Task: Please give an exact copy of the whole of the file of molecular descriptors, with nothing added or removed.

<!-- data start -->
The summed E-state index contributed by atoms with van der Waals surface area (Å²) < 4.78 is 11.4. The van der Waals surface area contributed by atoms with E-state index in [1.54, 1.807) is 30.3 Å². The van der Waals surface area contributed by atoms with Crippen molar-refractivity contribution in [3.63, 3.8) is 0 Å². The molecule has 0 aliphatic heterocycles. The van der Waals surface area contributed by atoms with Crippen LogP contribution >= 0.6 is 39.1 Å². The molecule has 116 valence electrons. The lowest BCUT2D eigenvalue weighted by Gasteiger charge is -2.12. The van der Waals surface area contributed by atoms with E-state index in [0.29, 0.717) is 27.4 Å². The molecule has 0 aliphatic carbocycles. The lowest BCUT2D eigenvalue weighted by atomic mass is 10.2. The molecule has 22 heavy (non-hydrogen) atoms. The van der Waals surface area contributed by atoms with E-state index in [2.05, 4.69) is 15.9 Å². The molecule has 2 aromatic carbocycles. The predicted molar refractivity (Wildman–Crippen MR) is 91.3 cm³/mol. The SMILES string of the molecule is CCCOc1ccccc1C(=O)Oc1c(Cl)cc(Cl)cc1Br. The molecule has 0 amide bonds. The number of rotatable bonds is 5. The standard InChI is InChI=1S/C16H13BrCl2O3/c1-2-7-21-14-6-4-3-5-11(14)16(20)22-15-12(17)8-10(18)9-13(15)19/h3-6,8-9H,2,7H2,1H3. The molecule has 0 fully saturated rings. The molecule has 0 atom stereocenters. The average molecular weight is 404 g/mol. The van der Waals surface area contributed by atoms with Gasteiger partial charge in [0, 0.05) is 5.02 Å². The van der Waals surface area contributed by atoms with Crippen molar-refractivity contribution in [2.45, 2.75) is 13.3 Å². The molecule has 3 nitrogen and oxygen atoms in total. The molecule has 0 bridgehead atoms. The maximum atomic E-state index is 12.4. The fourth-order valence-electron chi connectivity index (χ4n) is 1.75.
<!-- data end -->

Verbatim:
The summed E-state index contributed by atoms with van der Waals surface area (Å²) < 4.78 is 11.4. The van der Waals surface area contributed by atoms with E-state index in [1.54, 1.807) is 30.3 Å². The van der Waals surface area contributed by atoms with Crippen molar-refractivity contribution in [3.63, 3.8) is 0 Å². The molecule has 0 aliphatic heterocycles. The van der Waals surface area contributed by atoms with Crippen LogP contribution >= 0.6 is 39.1 Å². The molecule has 116 valence electrons. The lowest BCUT2D eigenvalue weighted by Gasteiger charge is -2.12. The van der Waals surface area contributed by atoms with E-state index in [0.29, 0.717) is 27.4 Å². The molecule has 0 aliphatic carbocycles. The lowest BCUT2D eigenvalue weighted by atomic mass is 10.2. The molecule has 22 heavy (non-hydrogen) atoms. The van der Waals surface area contributed by atoms with E-state index in [2.05, 4.69) is 15.9 Å². The molecule has 2 aromatic carbocycles. The predicted molar refractivity (Wildman–Crippen MR) is 91.3 cm³/mol. The SMILES string of the molecule is CCCOc1ccccc1C(=O)Oc1c(Cl)cc(Cl)cc1Br. The molecule has 0 amide bonds. The number of rotatable bonds is 5. The standard InChI is InChI=1S/C16H13BrCl2O3/c1-2-7-21-14-6-4-3-5-11(14)16(20)22-15-12(17)8-10(18)9-13(15)19/h3-6,8-9H,2,7H2,1H3. The molecule has 0 fully saturated rings. The molecule has 0 atom stereocenters. The average molecular weight is 404 g/mol. The van der Waals surface area contributed by atoms with Gasteiger partial charge in [0, 0.05) is 5.02 Å². The van der Waals surface area contributed by atoms with Crippen molar-refractivity contribution in [2.45, 2.75) is 13.3 Å². The molecule has 3 nitrogen and oxygen atoms in total. The molecule has 0 bridgehead atoms. The maximum atomic E-state index is 12.4. The fourth-order valence-electron chi connectivity index (χ4n) is 1.75.